Roughly 567 million lunches were
served this May as part of the National School Lunch Program, data from the
U.S. Department of Agriculture state. But is it the federal government's job to make sure kids get lunch?
U.S. Senate candidate Todd Akin (R-MO) isn't so sure, as St. Louis Public Radio reported this week. During a stop at the Missouri State Fair, he said that while he's not against school lunches, he thinks the responsibility is one that could be better handled by states.
Roughly 646,000 Missouri students participated in the federal lunch program during fiscal year 2011, data show. That's down from 649,000 the previous year but up from the years 2007-09, when participation stood between roughly 639,000 and 645,000 annually.
By comparison, the fiscal year 2011 lunch-program participation of neighboring states varied:
- Illinois: 1.16 million
- Iowa: 397,000
- Kansas: 362,000
- Arkansas: 353,000
In fiscal year 2010, the federal government
spent $9.7 billion on the lunch program, the Food Research & Action Center states. The nonprofit aims to improve policy in an effort to end hunger. The lunch program "makes it possible for all school children in the United States to receive a nutritious lunch every school day," the center's website states.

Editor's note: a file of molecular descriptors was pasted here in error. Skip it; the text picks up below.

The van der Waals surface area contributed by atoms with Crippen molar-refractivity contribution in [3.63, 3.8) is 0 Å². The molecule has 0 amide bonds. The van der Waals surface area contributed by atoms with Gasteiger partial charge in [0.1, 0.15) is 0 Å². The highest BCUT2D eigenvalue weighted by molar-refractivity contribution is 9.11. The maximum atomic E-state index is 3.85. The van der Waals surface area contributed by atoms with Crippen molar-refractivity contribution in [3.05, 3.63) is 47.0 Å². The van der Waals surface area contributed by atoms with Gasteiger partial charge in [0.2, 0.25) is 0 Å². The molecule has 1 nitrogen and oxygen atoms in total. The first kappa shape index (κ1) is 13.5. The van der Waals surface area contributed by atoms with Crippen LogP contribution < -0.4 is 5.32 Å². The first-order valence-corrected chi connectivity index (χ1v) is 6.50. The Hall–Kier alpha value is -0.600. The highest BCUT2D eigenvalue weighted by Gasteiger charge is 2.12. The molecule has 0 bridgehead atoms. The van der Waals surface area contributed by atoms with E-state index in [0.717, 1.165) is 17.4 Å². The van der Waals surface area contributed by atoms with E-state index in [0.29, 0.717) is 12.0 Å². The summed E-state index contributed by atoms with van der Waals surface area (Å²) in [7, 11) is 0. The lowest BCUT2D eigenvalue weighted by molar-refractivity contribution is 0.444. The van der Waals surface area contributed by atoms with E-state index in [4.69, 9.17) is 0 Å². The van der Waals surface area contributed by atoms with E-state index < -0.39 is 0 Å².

For the 2011-12 school year, participating schools in most states received $2.77 in reimbursements for free lunches, $2.37 for reduced-price lunches and $0.26 for paid lunches.
Would you support ending federal support for school lunches? Do states have adequate funding and resources to provide food to kids in need? To what degree would such a system run efficiently? Are there alternatives that should be considered?